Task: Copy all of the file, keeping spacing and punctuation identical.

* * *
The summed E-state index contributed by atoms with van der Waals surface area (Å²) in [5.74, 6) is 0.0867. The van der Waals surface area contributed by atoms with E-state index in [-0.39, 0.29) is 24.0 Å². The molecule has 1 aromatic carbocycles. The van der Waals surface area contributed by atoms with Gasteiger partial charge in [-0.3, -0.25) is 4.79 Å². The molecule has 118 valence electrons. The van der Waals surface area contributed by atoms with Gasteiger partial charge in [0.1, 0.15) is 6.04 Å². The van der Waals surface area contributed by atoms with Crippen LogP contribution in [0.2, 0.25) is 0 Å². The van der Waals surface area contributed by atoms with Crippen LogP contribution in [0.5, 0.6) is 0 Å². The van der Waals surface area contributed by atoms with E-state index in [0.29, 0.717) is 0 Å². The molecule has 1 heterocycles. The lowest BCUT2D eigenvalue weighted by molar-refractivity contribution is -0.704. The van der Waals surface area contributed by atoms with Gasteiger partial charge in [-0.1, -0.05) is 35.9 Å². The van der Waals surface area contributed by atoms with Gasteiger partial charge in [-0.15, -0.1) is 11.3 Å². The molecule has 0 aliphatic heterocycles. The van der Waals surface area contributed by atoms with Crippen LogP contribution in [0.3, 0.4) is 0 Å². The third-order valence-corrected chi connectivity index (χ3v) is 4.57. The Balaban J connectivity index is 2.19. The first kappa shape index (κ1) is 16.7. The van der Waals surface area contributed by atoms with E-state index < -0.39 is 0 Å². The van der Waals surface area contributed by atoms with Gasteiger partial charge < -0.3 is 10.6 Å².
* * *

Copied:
The summed E-state index contributed by atoms with van der Waals surface area (Å²) in [5.74, 6) is 0.0867. The van der Waals surface area contributed by atoms with E-state index in [-0.39, 0.29) is 24.0 Å². The molecule has 1 aromatic carbocycles. The van der Waals surface area contributed by atoms with Gasteiger partial charge in [-0.3, -0.25) is 4.79 Å². The molecule has 118 valence electrons. The van der Waals surface area contributed by atoms with Gasteiger partial charge in [0.1, 0.15) is 6.04 Å². The van der Waals surface area contributed by atoms with Crippen LogP contribution in [0.2, 0.25) is 0 Å². The van der Waals surface area contributed by atoms with Crippen LogP contribution in [0.5, 0.6) is 0 Å². The van der Waals surface area contributed by atoms with E-state index in [0.29, 0.717) is 0 Å². The molecule has 1 heterocycles. The lowest BCUT2D eigenvalue weighted by molar-refractivity contribution is -0.704. The van der Waals surface area contributed by atoms with Gasteiger partial charge in [-0.1, -0.05) is 35.9 Å². The van der Waals surface area contributed by atoms with Gasteiger partial charge in [-0.15, -0.1) is 11.3 Å². The molecule has 0 aliphatic heterocycles. The van der Waals surface area contributed by atoms with Crippen LogP contribution in [0.3, 0.4) is 0 Å². The third-order valence-corrected chi connectivity index (χ3v) is 4.57. The Balaban J connectivity index is 2.19. The first kappa shape index (κ1) is 16.7. The van der Waals surface area contributed by atoms with E-state index < -0.39 is 0 Å². The van der Waals surface area contributed by atoms with Gasteiger partial charge < -0.3 is 10.6 Å².